John and Claire Hanson
We began our epic voyage south from Penetanguishene in Georgian Bay (Ontario) on August 3, 1996. A couple of hours and 12 miles later our crankshaft broke, so we turned around and sailed for home. At the narrowest section of Penetang Bay the wind died and the boats were passing us on both sides, our sails were flapping, our depth sounder was going off and the crew (Claire) was panicking (noisily). We dropped our 10 ft OMC dinghy (30 seconds) still attached to the Dinghy-Tow and with our motor already bolted to the transom, we started the outboard (Johnson 8 H.P.), put the motor in reverse and pushed our heavily laden C&C 34 at a speed of 2 knots the mile home. We also found that while the engine was out of our boat being repaired, we used the same method of propulsion from our dock to the crane dock and back, and as long as one person stays in the dinghy keeping the motor well down in the water and the other steers on board, this results in easy maneuverability.

We left Penetang again two weeks later, this time going (with mast down) via the Trent-Severn waterway. On reaching Big Chute, we were surprised to be ushered on to the marine railway with no delay. As this all happened very quickly, we completely forgot about our dinghy only to look back when halfway over to find our dinghy hanging in mid-air on the Dinghy-Tow. While doubtless this is not to be recommended, it does emphasize the fact that one tends to forget about the dinghy when it is secured in the Dinghy-Tow (no harm done either!).

Our third story takes place at Atlantic Highlands (near Sandy Hook, NJ) during an easterly gale. Unfortunately, the harbor was overcrowded and because of this we didn't have enough rode out. The gale force winds and driving rain began shortly before midnight from the east, which of course (Murphy's Law) was the only direction from which the harbor had no protection. Anchors dragged, sails ripped, boats shot down through the anchorage - it was truly a night from hell. We were up from the onset of the storm and even before we started to drag, we had the engine going and it wasn't until 9:00 AM the next morning that we managed to grab the last free mooring. During this whole episode, the only thing we did not worry about was our dinghy, securely attached in its Dinghy-Tow.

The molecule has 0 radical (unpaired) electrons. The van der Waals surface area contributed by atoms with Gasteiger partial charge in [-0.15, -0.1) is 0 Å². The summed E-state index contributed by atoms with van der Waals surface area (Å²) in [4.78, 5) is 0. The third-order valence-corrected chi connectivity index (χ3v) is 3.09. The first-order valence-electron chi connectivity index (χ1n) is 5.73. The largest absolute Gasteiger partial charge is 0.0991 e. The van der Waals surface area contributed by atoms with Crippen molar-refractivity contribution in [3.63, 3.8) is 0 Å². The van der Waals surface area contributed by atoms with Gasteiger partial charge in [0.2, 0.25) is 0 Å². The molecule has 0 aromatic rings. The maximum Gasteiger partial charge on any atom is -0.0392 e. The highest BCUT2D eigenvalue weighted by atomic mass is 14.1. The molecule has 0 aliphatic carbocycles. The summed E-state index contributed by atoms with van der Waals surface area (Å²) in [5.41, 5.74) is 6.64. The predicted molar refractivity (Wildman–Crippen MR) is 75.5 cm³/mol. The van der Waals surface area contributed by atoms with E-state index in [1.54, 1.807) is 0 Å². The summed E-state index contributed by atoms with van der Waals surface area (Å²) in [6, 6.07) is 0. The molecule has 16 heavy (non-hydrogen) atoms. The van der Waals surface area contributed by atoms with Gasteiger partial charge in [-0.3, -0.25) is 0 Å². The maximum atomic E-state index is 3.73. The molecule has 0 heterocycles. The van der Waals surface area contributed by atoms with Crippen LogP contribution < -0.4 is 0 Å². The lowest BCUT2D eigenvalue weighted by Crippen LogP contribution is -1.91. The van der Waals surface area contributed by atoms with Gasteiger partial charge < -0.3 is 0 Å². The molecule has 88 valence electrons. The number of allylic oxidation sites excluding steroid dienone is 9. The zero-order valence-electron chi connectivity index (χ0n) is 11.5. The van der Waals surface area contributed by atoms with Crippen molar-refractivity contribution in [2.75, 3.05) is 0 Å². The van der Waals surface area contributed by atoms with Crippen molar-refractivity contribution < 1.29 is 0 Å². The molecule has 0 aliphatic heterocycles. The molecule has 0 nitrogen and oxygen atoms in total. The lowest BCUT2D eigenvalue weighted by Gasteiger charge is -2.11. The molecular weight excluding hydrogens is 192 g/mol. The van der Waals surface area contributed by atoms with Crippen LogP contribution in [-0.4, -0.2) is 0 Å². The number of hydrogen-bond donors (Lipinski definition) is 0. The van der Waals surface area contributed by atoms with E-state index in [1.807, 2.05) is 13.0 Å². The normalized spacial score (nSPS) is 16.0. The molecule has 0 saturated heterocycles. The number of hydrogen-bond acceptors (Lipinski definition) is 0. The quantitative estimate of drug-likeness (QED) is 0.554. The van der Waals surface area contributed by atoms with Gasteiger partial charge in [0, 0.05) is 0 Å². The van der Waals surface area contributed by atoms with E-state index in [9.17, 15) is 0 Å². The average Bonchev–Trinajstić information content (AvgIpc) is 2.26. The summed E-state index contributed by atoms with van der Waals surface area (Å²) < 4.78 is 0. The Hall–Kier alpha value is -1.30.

One further advantage of the Dinghy-Tow is that it is a great conversation piece - fellow boaters stop by and ask questions and because of our experiences we cannot praise it enough!

Another advantage of the Dinghy-Tow is the permanent attachment of the outboard motor to the dinghy - ours is bolted to the transom. This together with the ease of launching means we actually use the dinghy much more than we would otherwise. Personally we hate heaving an 8 H.P. motor over the rail and back as many do who have davits or who just tow the dinghy. We have heard of more than one lost "towed" dinghy.

John and Claire Hanson
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U.S. Patent No. 5018473. Canadian Patent No. 1310549.